FDA Restricts Sale of Essure Permanent Contraceptive

Megan Brooks

April 09, 2018

The US Food and Drug Administration (FDA) has ordered restrictions to the sale and distribution of the permanent contraceptive device Essure (Bayer) in an effort to ensure that all women who are considering the device be provided with adequate information to make informed decisions — something that is currently not happening, the agency said today.

"Despite previous efforts to alert women to the potential complications of Essure, we know that some patients still aren't receiving this important information. That is simply unacceptable. Every single woman receiving this device should fully understand the associated risks," FDA Commissioner Scott Gottlieb, MD, said in a news release.

More Meaningful Safeguards

The new Essure labeling that was announced today restricts the sale and distribution of Essure only to healthcare providers and facilities that provide information to patients about the risks and benefits of this device.

The FDA now requires that the Essure patient brochure, titled "Patient-Doctor Discussion Checklist — Acceptance of Risk and Informed Decision Acknowledgement," be reviewed with the prospective patient by the healthcare provider to ensure that the patient understands the risks, benefits, and other information about Essure implantation.

The patient must be given the opportunity to sign the acknowledgment, and it must be signed by the physician who implants the device. Bayer is required to implement the restrictions immediately and to make sure that healthcare providers comply with them.

Marketed as a nonsurgical alternative to tubal ligation, Essure is a small, flexible metal coil that fits into each fallopian tube through the cervix and uterus. The ensuing inflammation and scarring permanently seal each tube within 3 months.

Since its approval in 2002, the FDA has received reports of adverse events with the device. This led the agency to add a boxed warning to the Essure label about the risk for implant perforation, device migration, allergic reaction, pain, and other possible adverse events. A patient decision checklist was also added to the label, which led to a decline of about 70% in sales of Essure in the United States.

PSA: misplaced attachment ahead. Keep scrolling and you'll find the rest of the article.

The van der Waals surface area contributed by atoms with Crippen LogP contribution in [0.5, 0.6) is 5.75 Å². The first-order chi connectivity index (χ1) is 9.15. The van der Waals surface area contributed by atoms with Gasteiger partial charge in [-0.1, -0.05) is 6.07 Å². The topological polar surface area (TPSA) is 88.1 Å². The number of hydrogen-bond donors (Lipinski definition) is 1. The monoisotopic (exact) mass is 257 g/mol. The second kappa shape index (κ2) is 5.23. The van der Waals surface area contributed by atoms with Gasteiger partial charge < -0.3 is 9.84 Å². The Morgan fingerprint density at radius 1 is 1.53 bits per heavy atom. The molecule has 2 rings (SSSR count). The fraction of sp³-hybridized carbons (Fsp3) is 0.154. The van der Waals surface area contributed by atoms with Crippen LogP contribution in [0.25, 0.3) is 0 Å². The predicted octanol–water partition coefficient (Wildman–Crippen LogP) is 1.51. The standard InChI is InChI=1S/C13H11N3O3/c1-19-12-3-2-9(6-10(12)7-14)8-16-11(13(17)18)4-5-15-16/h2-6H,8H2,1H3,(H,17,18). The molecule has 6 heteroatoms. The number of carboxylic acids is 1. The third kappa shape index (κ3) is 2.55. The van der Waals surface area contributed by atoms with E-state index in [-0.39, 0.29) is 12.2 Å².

However, some women are still not receiving information about the known risks associated with Essure before undergoing implantation of the device, the FDA said today.

"We've been closely evaluating new information on the use of Essure, and based on our review of a growing body of evidence, we believe this product requires additional, meaningful safeguards to ensure women are able to make informed decisions about risk when considering this option," Gottlieb said.

"Ensuring informed decision making is just one important step in our ongoing efforts to monitor this device. We remain committed to carefully and thoroughly considering all new data and evidence and will continue to work with patients affected by this device as part of our process," Terri Cornelison, MD, PhD, assistant director for the health of women in the FDA's Center for Devices and Radiological Health, said in the release.

"While some women may continue to choose Essure as their birth control option based on current information, as new information becomes available, the FDA will continue to keep the public informed of the agency's evaluation and findings, and consider regulatory options that appropriately balance benefits and risks for Essure," Cornelison said.

On March 7, the FDA provided an update on its ongoing safety review of Essure. As reported by Medscape Medical News, the FDA said it was actively evaluating a "significant collection" of new medical device reports that had been submitted to the agency regarding the device. Of the nearly 12,000 reports received in 2017 for Essure, the majority were sent to the FDA in the last quarter of the year.

In September 2017, Bayer announced that it was halting sales of Essure outside the United States. It said its decision was based on commercial, not safety, reasons.


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